The Supreme Court has allowed just one execution since agreeing to hear
the Kentucky case, which it's likely to hear before its July recess.
Texas put Michael Richard to death on Sept. 25, the same day justices said
they would hear the Kentucky case.
State and lower federal courts have halted all other scheduled executions
since then, putting the nation on a path toward the lowest annual number
of executions in a decade.
(source: KWTX News)
Testimony continues in capital murder trial
The 3rd day of testimony continued Wednesday in the capital murder trial
of Stephen Lance Heard. Heard, 41, is on trial in state district Judge
Elizabeth Berry's court, accused of intentionally shooting Fort Worth
Police Officer Henry "Hank" Nava on Nov. 29, 2005.
If Heard is convicted of capital murder, prosecutors will seek the death
penalty. Here's an overview of the case and whats happening in the trial:
Background and Timeline of events:
Nov. 27, 2005: Stephen Heard leads police on a high speed chase after a
clerk at a gas station in Sansom Park calls 911 after Heard broke the
nozzle off of a gas pump. Heard's girlfriend, Sally Renea Smith, and
Smith's niece, Betty Diane Newell, are in the pickup with Heard during the
pursuit. Heard eventually stops in a field near Cromwell Marine Creek Road
and flees on foot. Smith and Newell are arrested and police seize Heard's
pickup, which contains computers and others material used to steal peoples
Nov. 28, 2005: Fort Worth Police Officer Hank Nava goes to Sansom Park
Police Department to assist them with their investigation into Heard. Nava
is particularly interested in the case because he learns that Heard may
have been making false identities for members of the Aryan Brotherhood.
Nov. 29, 2005: Nava and fellow officers, Steve Myers and Ernest Tamayo, go
Sally Renea Smith's mobile home in far northwest Fort Worth looking for
Heard, who has a parole violation warrant. She tells them he is not there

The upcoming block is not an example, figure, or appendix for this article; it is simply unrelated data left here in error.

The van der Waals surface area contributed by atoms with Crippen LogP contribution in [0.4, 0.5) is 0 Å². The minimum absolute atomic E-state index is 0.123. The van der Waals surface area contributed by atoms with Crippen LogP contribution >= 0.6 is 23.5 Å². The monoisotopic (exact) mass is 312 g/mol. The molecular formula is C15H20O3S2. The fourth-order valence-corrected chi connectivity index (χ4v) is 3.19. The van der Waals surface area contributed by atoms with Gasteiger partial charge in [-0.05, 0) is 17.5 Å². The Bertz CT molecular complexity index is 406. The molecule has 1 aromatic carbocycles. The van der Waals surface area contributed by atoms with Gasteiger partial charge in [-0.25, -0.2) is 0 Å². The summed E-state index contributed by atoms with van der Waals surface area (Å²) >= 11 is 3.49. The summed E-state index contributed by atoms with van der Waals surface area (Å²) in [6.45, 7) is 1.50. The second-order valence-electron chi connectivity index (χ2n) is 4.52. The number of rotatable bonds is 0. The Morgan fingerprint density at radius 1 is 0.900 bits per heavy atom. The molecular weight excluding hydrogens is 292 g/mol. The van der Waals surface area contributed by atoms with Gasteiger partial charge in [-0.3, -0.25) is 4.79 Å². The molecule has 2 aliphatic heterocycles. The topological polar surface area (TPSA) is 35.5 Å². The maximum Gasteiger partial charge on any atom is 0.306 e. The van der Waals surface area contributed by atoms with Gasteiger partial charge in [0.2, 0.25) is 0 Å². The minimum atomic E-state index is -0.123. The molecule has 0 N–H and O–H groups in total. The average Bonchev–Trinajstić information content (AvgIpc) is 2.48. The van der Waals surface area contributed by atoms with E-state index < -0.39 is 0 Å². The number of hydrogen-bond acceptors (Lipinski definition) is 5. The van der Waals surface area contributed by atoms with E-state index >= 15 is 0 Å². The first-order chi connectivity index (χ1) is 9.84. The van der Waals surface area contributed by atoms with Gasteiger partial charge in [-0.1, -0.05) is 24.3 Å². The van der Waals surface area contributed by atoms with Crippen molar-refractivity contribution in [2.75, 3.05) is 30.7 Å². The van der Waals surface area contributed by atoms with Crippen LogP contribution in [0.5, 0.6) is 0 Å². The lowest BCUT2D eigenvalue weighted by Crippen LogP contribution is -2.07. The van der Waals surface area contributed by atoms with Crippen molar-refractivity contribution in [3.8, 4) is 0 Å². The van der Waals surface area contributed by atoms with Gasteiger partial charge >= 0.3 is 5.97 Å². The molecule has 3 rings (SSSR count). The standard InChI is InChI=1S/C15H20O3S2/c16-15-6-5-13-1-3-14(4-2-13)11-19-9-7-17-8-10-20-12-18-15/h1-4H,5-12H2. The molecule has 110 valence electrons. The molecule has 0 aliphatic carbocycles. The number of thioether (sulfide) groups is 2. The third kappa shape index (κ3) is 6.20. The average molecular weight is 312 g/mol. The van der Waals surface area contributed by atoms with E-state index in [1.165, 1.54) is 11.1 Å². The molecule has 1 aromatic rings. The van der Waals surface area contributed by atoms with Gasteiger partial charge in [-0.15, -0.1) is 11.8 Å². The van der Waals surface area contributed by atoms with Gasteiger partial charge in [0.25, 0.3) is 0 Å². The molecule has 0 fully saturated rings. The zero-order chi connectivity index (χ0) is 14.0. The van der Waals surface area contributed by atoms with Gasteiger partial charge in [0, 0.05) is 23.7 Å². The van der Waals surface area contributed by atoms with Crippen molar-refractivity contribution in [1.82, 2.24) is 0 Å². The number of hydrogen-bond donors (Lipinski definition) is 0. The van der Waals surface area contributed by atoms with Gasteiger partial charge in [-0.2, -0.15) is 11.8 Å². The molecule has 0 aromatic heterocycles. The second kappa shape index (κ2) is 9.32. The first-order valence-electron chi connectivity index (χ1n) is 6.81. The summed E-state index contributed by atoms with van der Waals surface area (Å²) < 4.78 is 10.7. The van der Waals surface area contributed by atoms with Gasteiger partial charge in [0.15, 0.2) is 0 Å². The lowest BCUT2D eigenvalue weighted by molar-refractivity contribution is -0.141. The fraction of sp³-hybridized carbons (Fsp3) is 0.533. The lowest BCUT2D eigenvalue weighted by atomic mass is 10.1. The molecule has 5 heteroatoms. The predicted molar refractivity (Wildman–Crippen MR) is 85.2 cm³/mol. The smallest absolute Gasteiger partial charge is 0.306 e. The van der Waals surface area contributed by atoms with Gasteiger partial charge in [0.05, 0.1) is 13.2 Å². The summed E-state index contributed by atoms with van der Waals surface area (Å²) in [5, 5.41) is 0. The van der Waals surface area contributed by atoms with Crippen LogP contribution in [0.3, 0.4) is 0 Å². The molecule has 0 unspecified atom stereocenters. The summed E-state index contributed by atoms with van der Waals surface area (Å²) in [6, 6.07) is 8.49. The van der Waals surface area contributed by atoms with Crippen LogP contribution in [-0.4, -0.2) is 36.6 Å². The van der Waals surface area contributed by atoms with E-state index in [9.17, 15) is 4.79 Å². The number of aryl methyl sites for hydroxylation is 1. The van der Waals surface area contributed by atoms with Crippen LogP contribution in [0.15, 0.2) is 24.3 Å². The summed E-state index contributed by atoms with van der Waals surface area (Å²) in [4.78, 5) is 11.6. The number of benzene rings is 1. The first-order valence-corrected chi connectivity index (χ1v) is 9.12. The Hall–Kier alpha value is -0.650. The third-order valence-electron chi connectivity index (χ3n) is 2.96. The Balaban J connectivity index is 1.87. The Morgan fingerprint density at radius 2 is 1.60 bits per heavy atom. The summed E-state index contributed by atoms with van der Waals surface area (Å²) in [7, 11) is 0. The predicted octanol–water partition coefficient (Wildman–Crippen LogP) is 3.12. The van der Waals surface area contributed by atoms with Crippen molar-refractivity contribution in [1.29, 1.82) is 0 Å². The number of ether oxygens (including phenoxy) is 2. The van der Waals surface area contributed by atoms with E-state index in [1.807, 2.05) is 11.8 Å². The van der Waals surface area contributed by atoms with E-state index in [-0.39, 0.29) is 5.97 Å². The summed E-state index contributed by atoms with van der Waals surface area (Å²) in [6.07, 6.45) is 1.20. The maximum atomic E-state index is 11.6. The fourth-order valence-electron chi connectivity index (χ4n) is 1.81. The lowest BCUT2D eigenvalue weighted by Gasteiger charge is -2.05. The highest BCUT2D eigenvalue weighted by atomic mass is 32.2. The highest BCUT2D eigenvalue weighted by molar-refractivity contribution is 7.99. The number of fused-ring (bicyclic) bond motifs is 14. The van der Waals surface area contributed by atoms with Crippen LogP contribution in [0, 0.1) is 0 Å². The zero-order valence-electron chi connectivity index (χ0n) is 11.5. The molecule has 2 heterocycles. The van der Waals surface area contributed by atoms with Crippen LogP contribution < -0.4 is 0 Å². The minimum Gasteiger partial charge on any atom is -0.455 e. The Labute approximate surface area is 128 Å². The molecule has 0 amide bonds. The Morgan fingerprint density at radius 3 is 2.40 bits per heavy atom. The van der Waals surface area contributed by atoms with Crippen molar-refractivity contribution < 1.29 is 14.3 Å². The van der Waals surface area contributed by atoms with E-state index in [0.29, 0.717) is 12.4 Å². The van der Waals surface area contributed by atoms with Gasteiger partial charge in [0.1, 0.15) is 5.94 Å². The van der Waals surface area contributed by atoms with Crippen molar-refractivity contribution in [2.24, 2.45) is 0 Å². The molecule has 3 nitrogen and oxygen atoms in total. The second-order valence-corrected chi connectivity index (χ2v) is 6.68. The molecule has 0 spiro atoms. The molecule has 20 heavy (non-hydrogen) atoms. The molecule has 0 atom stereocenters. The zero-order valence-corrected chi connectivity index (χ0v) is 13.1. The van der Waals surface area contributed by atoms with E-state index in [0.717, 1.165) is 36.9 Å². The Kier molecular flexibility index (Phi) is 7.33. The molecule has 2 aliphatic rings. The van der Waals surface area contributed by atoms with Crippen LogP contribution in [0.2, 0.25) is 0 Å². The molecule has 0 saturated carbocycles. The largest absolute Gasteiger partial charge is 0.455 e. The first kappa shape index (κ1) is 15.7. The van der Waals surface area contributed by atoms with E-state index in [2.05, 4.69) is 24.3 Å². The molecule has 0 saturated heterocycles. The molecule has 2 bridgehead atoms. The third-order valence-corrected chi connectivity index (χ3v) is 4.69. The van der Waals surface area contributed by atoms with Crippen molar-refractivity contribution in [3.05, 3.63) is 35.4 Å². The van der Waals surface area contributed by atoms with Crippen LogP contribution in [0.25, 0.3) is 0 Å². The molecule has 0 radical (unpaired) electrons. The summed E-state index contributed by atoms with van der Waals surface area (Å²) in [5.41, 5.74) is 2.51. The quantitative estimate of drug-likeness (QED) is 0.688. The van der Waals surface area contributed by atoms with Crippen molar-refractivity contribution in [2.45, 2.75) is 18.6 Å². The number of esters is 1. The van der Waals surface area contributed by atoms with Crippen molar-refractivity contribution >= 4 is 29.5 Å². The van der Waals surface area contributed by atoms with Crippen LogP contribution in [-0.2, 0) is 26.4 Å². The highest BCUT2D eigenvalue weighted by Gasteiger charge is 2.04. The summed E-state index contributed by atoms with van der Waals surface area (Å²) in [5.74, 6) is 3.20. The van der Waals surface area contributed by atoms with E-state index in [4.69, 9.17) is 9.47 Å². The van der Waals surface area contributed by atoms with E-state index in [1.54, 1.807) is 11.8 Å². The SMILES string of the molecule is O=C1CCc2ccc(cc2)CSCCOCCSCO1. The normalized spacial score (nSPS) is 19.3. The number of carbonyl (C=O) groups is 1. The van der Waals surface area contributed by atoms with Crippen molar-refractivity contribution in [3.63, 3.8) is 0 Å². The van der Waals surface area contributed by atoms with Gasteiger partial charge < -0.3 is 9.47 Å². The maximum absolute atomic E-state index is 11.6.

but they can look around. Nava finds Heard in a middle bedroom and a
gunfight breaks out. Nava is shot above the left eyebrow. Heard, who was
shot in the chin, breaks out a bedroom window and flees. He runs to a home
nearby, kicks in the back door and holds a woman hostage for 3 hours
before eventually surrendering.
Dec. 1, 2005: Nava dies of his injuries at Harris Methodist Fort Worth
Hospital. He leaves behind his wife, Teresa, daughter, KayLeigh, and son,
Summary of people who have testified:
Raymond Cervantes, videographer for the Fort Worth Police Department:
Jurors watched a video Wednesday that showed the trailer where Nava lost
his life after a shoot-out with Heard. The video depicts numerous bullet
holes in the walls, ceiling and doors, as well as to the side of the
trailer. Blood was on the floor were Nava was gunned down. Glass was on
the ground outside the window where Heard escaped.
Detective Steve Myers, a member of the north criminal response team who
went in the mobile home with Nava: Myers testified that that he, Nava and
Tamayo entered the mobile home after receiving permission from Heard's
girlfriend. Seconds later, Myers said he heard gunfire. When he looked at
the other end of the trailer, Myers could tell someone in the bedroom was
firing at Nava. He said officers returned fire and Nava was fatally
wounded. Myers endured an aggressive cross-examination by defense attorney
Mark Daniel, who suggested that Myers recollection of what happened inside
that trailer will not match the physical evidence.
Jill Nesbitt, a custodian of records for the Fort Worth Police
communications: Jurors heard communications between the officers Nava,
Myers and Tamayo before they entered the mobile home. They also heard the
frantic calls for help from Tamayo and Myers after Nava was gunned down,
as well as the 911 call from a hysterical woman who watched Heard kick in
the door to her home after the shooting. That woman was the mother of the
woman who was held hostage for several hours until Heard finally
Amanda Tevevaughn, Heards parole officer: Tevevaughn told jurors that
Heard was paroled from prison for unauthorized use of a motor vehicle in
May 2005 and that she inherited his case in July 2005. She said that Heard
failed to report to her on numerous occasions and failed two drug tests.
She eventually sought -- and received -- a "blue warrant" for Heards
arrest for violating his parole.
Several officers from Sansom Park and Lake Worth police departments, as
well as two Secret Service agents: These law enforcement officials
testified primarily about the high speed chase and the identity theft
materials recovered from Heard's pickup. Jurors have learned that Heard
had at least 150 names and Social Security numbers, forged checks and
altered drivers license. The jury also learned, through defense attorneys'
cross-examination, that Heard was not overly sophisticated with the
identity theft materials or computer programs and that no one had been
financially harmed by his efforts.
Prosecutors: Alan Levy, Betty Arvin and Miles Brissette maintain that
Heard intentionally killed Nava to avoid a return to prison.
Defense attorneys: Mark Daniel and Tim Moore contend that Heard did not
know Nava was an officer and that he fired recklessly in self-defense at a
stranger who was wearing street clothes.
Judge: Elizabeth Berry is judge of Criminal District Court No. 3 and has